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6 thoughts on “Apple MacBook Air MC503LL/A 13.3-Inch Laptop (OLD VERSION)

  1. G. Argov says:
    146 of 148 people found the following review helpful:
    5.0 out of 5 stars
    A Very Worthy Investment, December 2, 2010
    G. Argov

    This review is from: Apple MacBook Air MC503LL/A 13.3-Inch Laptop (OLD VERSION) (Personal Computers)

    I have owned many Apple laptops and computers over the years, and without a doubt think that the 2010 13″ Macbook Air is one of the strongest offerings the company has ever had. I am a ‘power user’ and use my laptop for heavy photo and video editing. I frequently have Photoshop running simultaneously with many other memory-intensive programs, including Windows 7 (through Parallels), and use my laptop for hours every day.

    I purchased the 13″ Macbook Air (which I’ll refer to as ‘MBA’ for simplicity) directly from Apple, and added 2GB of RAM to make the set-up 4GB total. I do not know if Amazon allows you to customize it this way, so if it doesn’t consider buying it directly from Apple or another store which does allow this upgrade. From what I understood, due to the MBA’s construction – the RAM is soldered onto the motherboard – you won’t be able to add RAM yourself later. If you’re a light user, you should probably be fine with just 2 GB of RAM, but if you plan to intensively multi-task, consider upgrading the RAM.

    This laptop is expensive, but is worth every penny if you can afford it. While it lacks an optical drive and certain ports – which can at times be inconvenient – it makes up for that by offering great performance and a stunning design.

    I thought my 2010 13″ Macbook Pro (which I’ll refer to as ‘MBP’) was sleek and stylish, but this is just amazing. The MBP looks sleeker in some ways since its keyboard is backlit and its display has a nicer black trim to it, but in overall design, the MBA just can’t be beat. You won’t truly appreciate the Macbook Air’s portability and stylish design until you physically play with it in person. The Macbook Air is very thin, but because it employs a tapered unique design it’s not uniformly thin throughout the device.

    The 13″ model features 2 USB ports and an SD card reader (the 11″ model doesn’t have the SD card reader). The USB ports are cleverly located on opposite sides of the laptop so that you can have even bulky peripherals plugged in simultaneously. The built-in SD card reader is incredibly convenient (more on that below). What’s more important to read here is not what connections it does have, but what it doesn’t. The most important things missing on the Macbook Airs, in my opinion, are the optical disc drive and an Ethernet port. While I don’t necessarily use – and therefore, miss – either of those too much, there are times when Wi-Fi is problematic or when you need to use a disc for something. Still, the Macbook Air has a great portable design that should offer more than enough for most people’s daily use.

    Even with my heavy use, this has been very reliable for my daily multitasking. While some of that speed might result from my expanded RAM (mentioned above), the bulk of it comes from the Air’s use of a Solid State Drive (SSD). While SSD technology is relatively expensivewhen compared to traditional hard drives on a per-Gigabyte basis, it is worth the money! You can find many comparison videos on YouTube showing how much faster Solid State Drives are when compared to traditional hard drives. The SSD really shines when cutting down the time when launching a program, or when turning the system on or off.

    The high-resolution display of the Macbook Air is great. The 13″ Air features a 1440×900 resolution (like that of the 15″ Macbook Pro), which is better than the 1,280×800 resolution of my 13″ 2010 Macbook Pro. It is very sharp and crisp!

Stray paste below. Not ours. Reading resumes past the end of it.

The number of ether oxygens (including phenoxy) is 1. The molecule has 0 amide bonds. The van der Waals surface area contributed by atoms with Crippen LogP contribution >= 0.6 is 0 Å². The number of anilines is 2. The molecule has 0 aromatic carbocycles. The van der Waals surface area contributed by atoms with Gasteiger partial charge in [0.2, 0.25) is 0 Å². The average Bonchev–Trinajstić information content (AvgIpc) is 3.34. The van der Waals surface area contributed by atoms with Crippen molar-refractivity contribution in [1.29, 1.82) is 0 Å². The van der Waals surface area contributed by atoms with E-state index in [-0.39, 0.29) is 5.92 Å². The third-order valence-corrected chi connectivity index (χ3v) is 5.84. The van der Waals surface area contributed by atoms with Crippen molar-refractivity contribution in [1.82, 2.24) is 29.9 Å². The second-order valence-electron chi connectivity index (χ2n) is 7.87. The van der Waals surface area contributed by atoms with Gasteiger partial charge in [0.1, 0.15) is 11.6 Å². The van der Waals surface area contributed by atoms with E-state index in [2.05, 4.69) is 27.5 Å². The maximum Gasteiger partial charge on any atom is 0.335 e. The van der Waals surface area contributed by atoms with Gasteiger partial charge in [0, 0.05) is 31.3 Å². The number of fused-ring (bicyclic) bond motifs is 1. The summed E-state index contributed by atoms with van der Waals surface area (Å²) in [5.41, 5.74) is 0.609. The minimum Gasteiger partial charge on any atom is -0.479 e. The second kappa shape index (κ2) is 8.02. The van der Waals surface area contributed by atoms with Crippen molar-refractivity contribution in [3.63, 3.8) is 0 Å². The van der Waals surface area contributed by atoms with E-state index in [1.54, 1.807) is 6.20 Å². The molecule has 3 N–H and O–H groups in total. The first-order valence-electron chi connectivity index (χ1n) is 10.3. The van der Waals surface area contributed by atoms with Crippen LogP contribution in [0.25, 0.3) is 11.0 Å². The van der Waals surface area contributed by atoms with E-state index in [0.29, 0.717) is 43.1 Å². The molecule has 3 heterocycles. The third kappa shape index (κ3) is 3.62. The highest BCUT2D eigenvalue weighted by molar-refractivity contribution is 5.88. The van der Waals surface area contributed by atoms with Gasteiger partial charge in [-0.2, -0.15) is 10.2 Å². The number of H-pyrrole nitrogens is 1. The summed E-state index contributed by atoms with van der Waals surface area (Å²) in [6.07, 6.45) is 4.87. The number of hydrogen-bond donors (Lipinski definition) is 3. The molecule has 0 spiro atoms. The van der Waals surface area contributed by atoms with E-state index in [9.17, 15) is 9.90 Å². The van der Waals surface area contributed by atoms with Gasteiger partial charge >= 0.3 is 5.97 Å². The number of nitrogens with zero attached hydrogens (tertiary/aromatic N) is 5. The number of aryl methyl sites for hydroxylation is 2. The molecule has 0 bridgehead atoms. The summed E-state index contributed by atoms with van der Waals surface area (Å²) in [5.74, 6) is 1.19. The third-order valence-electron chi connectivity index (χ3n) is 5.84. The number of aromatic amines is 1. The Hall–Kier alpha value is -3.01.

Some people have argued that the lack of an optical drive makes the Macbook Air impractical for daily use. Honestly, I have for the past several years used my optical drive very rarely, and knew I wouldn’t miss it too much on the Air. That being said, you usually don’t appreciate something until you no longer have it, and I have since noticed that there are times when having a built-in optical drive is convenient.

    Since thumb drives and external hard drives are becoming very affordable, digital distribution of software and games is rapidly growing, and many videos are now available through streaming services as opposed to hard copy DVD forms, a lot of the inconveniences associated with lacking an optical drive can be worked around. That being said, there are times when an optical drive is necessary, especially when it comes to installing software (i.e. Windows).

    While the MBA doesn’t have one built in, you can ‘Share’ the optical drive of another computer wirelessly. That is understandably less convenient than having an optical drive physically connected to the same computer, so you can instead plug in an external CD/DVD drive through the USB port. The major inconvenience of doing this is that you have to buy an external drive. That being said, you do not need the Apple brand ‘Superdrive’, and can instead get a 3rd party external…

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  2. Steve H "books911" says:
    88 of 93 people found the following review helpful:
    4.0 out of 5 stars
    “Air” Benefits with Fewer Drawbacks!, October 23, 2010
    Steve H “books911” (U.S.) –
    (TOP 500 REVIEWER)

    This review is from: Apple MacBook Air MC503LL/A 13.3-Inch Laptop (OLD VERSION) (Personal Computers)

    I chose the 256 GB storage option model, but the other specifications on this machine are the same.
    I do have fairly recent Mac desktops, but my own personal Mac notebook had become aged. It was a Powerbook.

    With the release of iPad last Spring, I had considered not going back to owning a new notebook, with a desktop and iPad at my disposal.

    However, I decided I simply need a keyboard for some on the go work, and my machine was simply too old now.

    This October 2010 MacBook Air redesign is the answer for me. I will try to post some images of the device soon.